The discourse of the analyst, which is just as important as that of the hysteric regarding the controlled collapse of contemporary society – from the economically disastrous ‘pandemic’ through supply chain disruption, controlled financial collapse, and the planned transition from a cash economy to a cashless CBDC-economy and engineered wars – mediates between the hysteric’s questioning discourse, on the one hand, and those of the master and the university, on the other. How is this done?
Note that in psychoanalysis the analyst enables the patient (called the analysand) to liberate herself from the hold of a master’s discourse that has become intolerable – like that of a patriarchal, domineering husband – by enabling her, first, to question the legitimacy of this dominant force, and then, letting her discover an alternative master’s discourse to empower herself. Importantly, however, the analytical experience has enabled her at this stage to avoid regarding the new master’s discourse as absolute, having learned the ability to question.
In the same manner, under present circumstances, there are discursive contributions which mediate between the hysteric’s questioning and the combined force of the master’s and university discourses. Putting the need for this plainly: it is not sufficient to learn to question dominant, abusive discourses – one has to find ways to find and practice alternatives to the latter, with the advantage of having learned to question.
But one cannot live on questioning alone, as Lacan clearly realised. Again we have the alternation between stability and change; a master’s discourse provides stability, the hysteric’s discourse instantiates change through justified questioning, leading to new stability in the guise of a novel master’s discourse.
Critical contributions focusing on the nexus between the master’s, university’s, and hysteric’s discourses, and mediating among these en route to an alternative, enabling new master’s discourse, would instantiate the analyst’s discourse. What I am writing here would qualify as analyst’s discourse, in so far as such mediation is precisely what I am attempting to do.
Note, however, the fact that, like the psychoanalyst, I am not prescribing a specific master’s discourse as a substitute for the corrupt, compromised master’s discourse of the neo-fascists, put forward in the discourse of ‘building back better.’ The operative principle here is that the analysand has to discover, and choose a new master’s discourse on her own, otherwise she won’t experience the responsibility as being her’s, instead of the analyst’s.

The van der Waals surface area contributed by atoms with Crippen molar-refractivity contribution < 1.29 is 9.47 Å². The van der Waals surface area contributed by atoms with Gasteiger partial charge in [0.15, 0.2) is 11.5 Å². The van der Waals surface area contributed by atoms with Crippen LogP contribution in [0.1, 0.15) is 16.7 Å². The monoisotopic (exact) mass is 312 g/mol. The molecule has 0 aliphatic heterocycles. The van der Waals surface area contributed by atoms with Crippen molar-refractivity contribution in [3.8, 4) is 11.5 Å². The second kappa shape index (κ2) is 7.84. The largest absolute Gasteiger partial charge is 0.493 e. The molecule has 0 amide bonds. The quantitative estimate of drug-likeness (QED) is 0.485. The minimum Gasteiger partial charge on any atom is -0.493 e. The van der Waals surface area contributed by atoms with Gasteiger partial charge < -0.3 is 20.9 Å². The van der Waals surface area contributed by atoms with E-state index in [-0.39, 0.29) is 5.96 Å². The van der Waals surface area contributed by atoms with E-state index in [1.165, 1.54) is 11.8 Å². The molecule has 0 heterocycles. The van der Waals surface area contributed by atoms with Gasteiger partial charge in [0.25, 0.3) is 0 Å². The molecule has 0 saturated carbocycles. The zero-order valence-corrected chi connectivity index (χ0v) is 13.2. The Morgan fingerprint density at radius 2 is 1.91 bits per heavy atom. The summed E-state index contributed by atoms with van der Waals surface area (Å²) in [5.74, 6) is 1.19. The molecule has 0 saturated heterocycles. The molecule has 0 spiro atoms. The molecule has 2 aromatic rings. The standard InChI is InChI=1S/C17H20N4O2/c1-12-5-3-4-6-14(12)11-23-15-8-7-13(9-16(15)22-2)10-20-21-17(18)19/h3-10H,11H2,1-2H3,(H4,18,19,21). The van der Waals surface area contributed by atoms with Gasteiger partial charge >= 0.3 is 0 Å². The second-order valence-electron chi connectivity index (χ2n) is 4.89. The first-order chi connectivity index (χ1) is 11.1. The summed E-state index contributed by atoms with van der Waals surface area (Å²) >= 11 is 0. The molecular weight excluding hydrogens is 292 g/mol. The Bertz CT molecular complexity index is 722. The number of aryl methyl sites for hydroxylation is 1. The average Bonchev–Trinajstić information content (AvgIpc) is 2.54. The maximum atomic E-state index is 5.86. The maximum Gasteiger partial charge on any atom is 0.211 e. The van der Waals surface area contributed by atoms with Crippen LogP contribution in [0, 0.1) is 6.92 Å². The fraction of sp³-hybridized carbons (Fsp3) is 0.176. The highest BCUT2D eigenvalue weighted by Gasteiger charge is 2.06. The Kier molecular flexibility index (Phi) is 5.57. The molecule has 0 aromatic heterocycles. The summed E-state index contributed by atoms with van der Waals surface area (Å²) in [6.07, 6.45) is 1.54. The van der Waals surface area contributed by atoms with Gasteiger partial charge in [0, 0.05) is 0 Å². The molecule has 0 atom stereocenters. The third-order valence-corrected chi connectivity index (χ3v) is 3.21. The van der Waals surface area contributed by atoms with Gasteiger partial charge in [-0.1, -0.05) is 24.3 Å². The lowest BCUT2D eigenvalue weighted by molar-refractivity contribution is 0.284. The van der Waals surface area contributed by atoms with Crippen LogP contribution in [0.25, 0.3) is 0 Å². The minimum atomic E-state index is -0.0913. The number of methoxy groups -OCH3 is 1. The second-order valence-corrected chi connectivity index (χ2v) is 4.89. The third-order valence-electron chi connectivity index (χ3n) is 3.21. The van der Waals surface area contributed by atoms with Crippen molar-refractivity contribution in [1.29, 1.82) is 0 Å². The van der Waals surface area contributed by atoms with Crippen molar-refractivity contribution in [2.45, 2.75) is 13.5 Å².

It is noticeable that, in the excerpt below, from Giorgio Agamben’s Where Are We Now? The Epidemic as Politics (London: Eris, 2021) his words may be read through the lens of Lacan’s discourse theory – note particularly the second paragraph, which unmistakably hints at the need for a new master’s discourse:
What accounts for the strength of the current transformation is also, as often happens, its weakness. The dissemination of the sanitation terror needed an acquiescent and undivided media to produce a consensus, something that will prove difficult to preserve. The medical religion, like every religion, has its heretics and dissenters, and respected voices coming from many different directions have contested the actuality and gravity of the epidemic—neither of which can be sustained indefinitely through the daily diffusion of numbers that lack scientific consistency.
The first to realise this were probably the dominant powers, who would never have resorted to such extreme and inhuman apparatuses had they not been scared by the reality of their own erosion. For decades now, institutional powers have been suffering a gradual loss of legitimacy. These powers could mitigate this loss only through the constant evocation of states of emergency, and through the need for security and stability that this emergency creates. For how long, and according to which modalities, can the present state of exception be prolonged?
What is certain is that new forms of resistance will be necessary, and those who can still envision a politics to come should be unhesitatingly committed to them. The politics to come will not have the obsolete shape of bourgeois democracy, nor the form of the technological-sanitationist despotism that is replacing it.
This necessarily brief account of Lacan’s perspicacious, albeit complex discourse theory enables one to make sense of the discursive struggles currently occurring in global space. And once one has an intellectual grasp of one’s adversary’s ‘master moves’ in this space, one can better prepare to counter them through the hysteric’s and analyst’s discourses.
University of the Free State.